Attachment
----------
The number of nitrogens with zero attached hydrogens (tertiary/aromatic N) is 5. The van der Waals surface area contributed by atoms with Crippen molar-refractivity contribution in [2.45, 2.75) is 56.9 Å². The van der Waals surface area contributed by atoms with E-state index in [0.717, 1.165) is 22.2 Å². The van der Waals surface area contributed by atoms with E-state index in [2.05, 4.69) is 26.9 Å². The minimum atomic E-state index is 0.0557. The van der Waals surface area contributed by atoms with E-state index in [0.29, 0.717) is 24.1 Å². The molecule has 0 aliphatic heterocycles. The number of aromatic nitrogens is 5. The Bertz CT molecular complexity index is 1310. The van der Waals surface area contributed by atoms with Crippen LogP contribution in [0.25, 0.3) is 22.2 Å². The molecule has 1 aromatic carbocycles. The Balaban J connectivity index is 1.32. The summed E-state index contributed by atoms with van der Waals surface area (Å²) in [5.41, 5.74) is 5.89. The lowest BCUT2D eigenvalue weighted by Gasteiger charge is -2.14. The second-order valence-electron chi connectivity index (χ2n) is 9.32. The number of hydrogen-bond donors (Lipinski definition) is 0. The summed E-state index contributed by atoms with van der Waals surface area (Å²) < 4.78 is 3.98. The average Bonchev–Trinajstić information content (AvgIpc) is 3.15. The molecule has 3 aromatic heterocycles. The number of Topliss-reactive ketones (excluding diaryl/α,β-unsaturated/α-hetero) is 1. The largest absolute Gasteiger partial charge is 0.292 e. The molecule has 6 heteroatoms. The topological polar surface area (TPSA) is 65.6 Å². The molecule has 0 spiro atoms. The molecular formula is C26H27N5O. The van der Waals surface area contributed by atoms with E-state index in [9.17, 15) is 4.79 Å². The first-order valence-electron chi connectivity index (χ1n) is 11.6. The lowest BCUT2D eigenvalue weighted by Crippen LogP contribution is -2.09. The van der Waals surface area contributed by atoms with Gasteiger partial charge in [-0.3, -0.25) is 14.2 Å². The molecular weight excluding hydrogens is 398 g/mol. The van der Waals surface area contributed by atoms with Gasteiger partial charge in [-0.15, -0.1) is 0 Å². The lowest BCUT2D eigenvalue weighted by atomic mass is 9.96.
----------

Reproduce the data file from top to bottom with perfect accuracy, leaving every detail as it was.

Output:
The number of nitrogens with zero attached hydrogens (tertiary/aromatic N) is 5. The van der Waals surface area contributed by atoms with Crippen molar-refractivity contribution in [2.45, 2.75) is 56.9 Å². The van der Waals surface area contributed by atoms with E-state index in [0.717, 1.165) is 22.2 Å². The van der Waals surface area contributed by atoms with E-state index in [2.05, 4.69) is 26.9 Å². The minimum atomic E-state index is 0.0557. The van der Waals surface area contributed by atoms with E-state index in [0.29, 0.717) is 24.1 Å². The molecule has 0 aliphatic heterocycles. The number of aromatic nitrogens is 5. The Bertz CT molecular complexity index is 1310. The van der Waals surface area contributed by atoms with Crippen LogP contribution in [0.25, 0.3) is 22.2 Å². The molecule has 1 aromatic carbocycles. The Balaban J connectivity index is 1.32. The summed E-state index contributed by atoms with van der Waals surface area (Å²) in [5.41, 5.74) is 5.89. The lowest BCUT2D eigenvalue weighted by Gasteiger charge is -2.14. The second-order valence-electron chi connectivity index (χ2n) is 9.32. The number of hydrogen-bond donors (Lipinski definition) is 0. The summed E-state index contributed by atoms with van der Waals surface area (Å²) < 4.78 is 3.98. The average Bonchev–Trinajstić information content (AvgIpc) is 3.15. The molecule has 3 aromatic heterocycles. The number of Topliss-reactive ketones (excluding diaryl/α,β-unsaturated/α-hetero) is 1. The largest absolute Gasteiger partial charge is 0.292 e. The molecule has 6 heteroatoms. The topological polar surface area (TPSA) is 65.6 Å². The molecule has 0 spiro atoms. The molecular formula is C26H27N5O. The van der Waals surface area contributed by atoms with E-state index in [9.17, 15) is 4.79 Å². The first-order valence-electron chi connectivity index (χ1n) is 11.6. The lowest BCUT2D eigenvalue weighted by Crippen LogP contribution is -2.09. The van der Waals surface area contributed by atoms with Gasteiger partial charge in [-0.3, -0.25) is 14.2 Å². The molecular weight excluding hydrogens is 398 g/mol. The van der Waals surface area contributed by atoms with Gasteiger partial charge in [-0.15, -0.1) is 0 Å². The lowest BCUT2D eigenvalue weighted by atomic mass is 9.96.